- Install the latest version of iTunes and the Xcode 11 beta on your Mac.
- Go to Apple’s developer site and sign in with your Apple ID.
- Register your Apple device’s UDID (the easiest way to find out your UDID is to plug the device into iTunes, click on the device’s icon in the top right-hand corner, view the Summary tab and click on the Serial Number entry to get it to change to the UDID).
- Now you’ll be able to download the appropriate version of the iOS beta for your hardware – select the exact iPhone, iPod touch or iPad model you’re using from the list.
- Unzip the file that downloads to your Mac (this should produce a .IPSW file).
- Connect your device to iTunes (if it isn’t already) and tap the iOS device icon int he top-left.
- Hold the Option key (on a Mac – it’s Shift on a PC) and click the Restore iPhone button on the device’s Summary tab (next to Check for Update).
- Select the .IPSW file from the previous step, and tap Open.
- The iOS beta will be installed on your iPad or iPhone after a few minutes.
How to get the public beta
The iOS 13 public beta has now launched. If you would like to get your hands on it, you will need to sign up by following these instructions.
- Click Sign Up on the Apple Beta page and register with your Apple ID.
- Log in to the Beta Software Program.
- Click Enrol your iOS device. (If you signed up for a previous version’s beta last year you may need to uninstall the profile for that and then re-enrol for the new one.)
- Go to beta.apple.com/profile on your iOS device.
- Download and install the configuration profile.
- That will make the beta version available in the Settings app, under General, Software Update.
How to get the developer beta if you’re not a developer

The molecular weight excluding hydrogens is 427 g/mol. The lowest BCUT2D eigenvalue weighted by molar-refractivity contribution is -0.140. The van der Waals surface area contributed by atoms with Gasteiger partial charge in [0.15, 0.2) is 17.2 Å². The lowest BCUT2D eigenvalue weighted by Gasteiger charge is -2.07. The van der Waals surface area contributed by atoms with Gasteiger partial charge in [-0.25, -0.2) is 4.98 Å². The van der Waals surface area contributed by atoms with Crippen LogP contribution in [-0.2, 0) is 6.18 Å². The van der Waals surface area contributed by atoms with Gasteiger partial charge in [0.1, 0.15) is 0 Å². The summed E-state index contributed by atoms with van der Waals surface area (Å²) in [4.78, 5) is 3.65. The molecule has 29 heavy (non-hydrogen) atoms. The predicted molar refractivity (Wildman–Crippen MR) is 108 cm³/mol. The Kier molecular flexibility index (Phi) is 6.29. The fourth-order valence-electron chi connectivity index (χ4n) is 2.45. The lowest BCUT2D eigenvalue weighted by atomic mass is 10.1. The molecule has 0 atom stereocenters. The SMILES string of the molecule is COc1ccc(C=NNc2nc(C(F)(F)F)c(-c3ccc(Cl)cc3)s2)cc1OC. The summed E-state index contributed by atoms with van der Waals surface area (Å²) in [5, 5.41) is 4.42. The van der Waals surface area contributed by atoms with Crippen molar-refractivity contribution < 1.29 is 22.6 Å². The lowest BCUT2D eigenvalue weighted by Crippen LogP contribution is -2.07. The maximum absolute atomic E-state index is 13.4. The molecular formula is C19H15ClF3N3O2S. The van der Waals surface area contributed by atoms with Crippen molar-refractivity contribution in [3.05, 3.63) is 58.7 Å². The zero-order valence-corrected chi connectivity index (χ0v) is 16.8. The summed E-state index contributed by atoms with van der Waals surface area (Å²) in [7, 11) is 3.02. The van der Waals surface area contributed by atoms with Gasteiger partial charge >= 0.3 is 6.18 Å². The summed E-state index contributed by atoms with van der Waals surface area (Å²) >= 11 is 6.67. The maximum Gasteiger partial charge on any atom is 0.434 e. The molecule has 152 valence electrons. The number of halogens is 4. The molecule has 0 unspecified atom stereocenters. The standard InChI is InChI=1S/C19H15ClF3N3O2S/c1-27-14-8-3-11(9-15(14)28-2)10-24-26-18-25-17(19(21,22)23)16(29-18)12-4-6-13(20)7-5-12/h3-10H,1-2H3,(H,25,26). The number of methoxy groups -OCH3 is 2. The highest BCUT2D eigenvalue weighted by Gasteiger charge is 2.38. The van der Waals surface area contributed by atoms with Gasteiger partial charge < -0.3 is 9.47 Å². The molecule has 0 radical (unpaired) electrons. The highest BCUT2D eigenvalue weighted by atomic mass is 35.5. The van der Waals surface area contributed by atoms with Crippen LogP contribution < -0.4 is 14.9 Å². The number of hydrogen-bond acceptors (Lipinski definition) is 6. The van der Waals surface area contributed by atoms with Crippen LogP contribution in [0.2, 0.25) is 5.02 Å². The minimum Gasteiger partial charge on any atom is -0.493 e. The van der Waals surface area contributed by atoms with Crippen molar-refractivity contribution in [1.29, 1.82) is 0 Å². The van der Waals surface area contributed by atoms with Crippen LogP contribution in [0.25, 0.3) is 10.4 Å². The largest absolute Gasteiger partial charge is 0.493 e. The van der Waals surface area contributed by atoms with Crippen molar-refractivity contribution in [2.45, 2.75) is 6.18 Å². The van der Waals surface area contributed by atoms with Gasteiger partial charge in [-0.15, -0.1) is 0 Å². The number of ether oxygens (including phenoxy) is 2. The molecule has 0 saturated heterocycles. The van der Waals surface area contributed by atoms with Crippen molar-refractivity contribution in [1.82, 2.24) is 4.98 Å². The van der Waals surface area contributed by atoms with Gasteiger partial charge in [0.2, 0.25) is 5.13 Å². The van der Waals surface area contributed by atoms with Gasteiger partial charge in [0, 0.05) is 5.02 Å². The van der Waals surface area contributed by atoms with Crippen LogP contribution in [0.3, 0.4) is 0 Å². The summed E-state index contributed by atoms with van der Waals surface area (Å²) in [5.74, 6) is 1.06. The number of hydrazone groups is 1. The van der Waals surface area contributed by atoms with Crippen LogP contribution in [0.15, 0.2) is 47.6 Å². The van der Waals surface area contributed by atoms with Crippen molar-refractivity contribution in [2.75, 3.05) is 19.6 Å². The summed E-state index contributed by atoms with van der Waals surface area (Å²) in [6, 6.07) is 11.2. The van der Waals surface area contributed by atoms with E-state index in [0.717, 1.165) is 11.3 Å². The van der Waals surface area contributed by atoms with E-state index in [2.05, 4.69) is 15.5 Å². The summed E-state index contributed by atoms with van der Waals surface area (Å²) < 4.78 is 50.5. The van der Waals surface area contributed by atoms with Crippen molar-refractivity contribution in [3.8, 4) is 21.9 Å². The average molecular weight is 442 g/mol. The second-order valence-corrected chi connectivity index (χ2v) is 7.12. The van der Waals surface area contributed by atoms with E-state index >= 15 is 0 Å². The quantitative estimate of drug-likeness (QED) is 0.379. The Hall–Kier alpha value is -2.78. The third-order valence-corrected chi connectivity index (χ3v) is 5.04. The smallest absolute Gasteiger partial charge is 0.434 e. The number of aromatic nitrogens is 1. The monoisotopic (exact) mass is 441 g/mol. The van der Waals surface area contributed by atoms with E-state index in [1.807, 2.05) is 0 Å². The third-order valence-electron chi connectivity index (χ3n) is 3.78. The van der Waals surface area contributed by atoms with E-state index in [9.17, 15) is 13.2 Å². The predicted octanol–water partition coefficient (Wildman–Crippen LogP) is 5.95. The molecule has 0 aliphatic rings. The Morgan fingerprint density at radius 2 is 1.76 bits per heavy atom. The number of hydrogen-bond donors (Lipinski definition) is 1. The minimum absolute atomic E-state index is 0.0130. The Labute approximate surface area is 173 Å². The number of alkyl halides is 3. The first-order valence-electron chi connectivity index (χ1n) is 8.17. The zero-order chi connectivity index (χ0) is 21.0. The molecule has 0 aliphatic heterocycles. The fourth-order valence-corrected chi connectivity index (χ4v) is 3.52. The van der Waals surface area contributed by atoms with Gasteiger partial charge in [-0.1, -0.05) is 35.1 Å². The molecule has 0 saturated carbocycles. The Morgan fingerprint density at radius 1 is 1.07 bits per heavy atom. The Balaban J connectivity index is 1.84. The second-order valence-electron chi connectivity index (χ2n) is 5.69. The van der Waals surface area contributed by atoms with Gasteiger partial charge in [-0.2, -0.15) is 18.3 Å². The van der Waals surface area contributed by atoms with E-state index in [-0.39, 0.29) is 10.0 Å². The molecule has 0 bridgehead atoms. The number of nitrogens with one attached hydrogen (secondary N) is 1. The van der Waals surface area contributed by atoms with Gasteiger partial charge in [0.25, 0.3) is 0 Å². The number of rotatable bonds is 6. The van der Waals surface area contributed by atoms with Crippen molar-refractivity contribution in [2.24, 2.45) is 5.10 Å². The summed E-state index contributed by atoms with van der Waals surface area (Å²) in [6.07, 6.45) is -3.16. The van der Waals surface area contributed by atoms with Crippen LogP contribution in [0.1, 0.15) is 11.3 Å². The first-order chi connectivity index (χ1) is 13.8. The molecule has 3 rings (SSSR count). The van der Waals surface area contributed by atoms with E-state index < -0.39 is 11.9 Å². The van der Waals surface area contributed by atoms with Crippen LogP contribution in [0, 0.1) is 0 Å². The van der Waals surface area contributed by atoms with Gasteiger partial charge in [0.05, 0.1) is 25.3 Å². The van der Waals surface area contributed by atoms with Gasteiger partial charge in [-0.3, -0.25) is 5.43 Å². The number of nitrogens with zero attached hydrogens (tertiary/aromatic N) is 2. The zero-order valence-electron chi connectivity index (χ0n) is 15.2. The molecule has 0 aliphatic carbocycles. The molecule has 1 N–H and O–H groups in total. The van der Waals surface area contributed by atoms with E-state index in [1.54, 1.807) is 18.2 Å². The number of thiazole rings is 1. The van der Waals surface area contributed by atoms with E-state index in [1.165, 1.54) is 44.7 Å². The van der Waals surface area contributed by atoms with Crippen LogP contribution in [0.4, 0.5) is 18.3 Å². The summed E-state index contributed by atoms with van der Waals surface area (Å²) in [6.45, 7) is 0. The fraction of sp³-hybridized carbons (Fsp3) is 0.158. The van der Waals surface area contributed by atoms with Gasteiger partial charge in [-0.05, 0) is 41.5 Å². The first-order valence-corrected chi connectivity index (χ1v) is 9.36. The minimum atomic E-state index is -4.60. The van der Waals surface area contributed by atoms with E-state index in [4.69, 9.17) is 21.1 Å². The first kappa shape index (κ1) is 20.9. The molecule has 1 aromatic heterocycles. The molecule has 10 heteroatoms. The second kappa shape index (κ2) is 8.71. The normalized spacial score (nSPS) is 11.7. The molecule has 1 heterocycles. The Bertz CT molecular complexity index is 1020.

The beta version you’ll get on your device if you’re using the public beta discussed below won’t be the most up-to-date version that developers have been testing. If you’re desperate to have the latest build, there is another option available. Before we begin the how to, it’s worth noting that once you update, none of the personal data accumulated on the firmware will be restorable if you later decide to downgrade again.
An easy way to get around this issue is to manually back up your device via iTunes before you upgrade, then exclusively use iCloud for backup once the upgrade is complete. This way, if you need to downgrade, you’ll have a backup available – granted, it won’t be the most up-to-date backup, but it’s a better option than completely losing everything.
Step 1: Download the latest beta. These are usually released via the Apple Developers Portal, but you have to pay £79/$99 a year to access this service (as discussed above). However there are also other sources that will supply users with the betas, with UDID.co being one of the most popular online resources. It’s important to consider carefully whether signing up to the Developer Beta this way is the right thing for you to do.
There are many versions of the beta available, and it’s important to download the corresponding beta for your device – if you download the wrong beta, iTunes will first wipe the old version of iOS from your device before informing you that it’s unable to install the selected iOS beta, which forces the device into DFU mode and requires a complete restore to fix. Some sites provide a service that uses your devices serial number to identify the correct beta to download.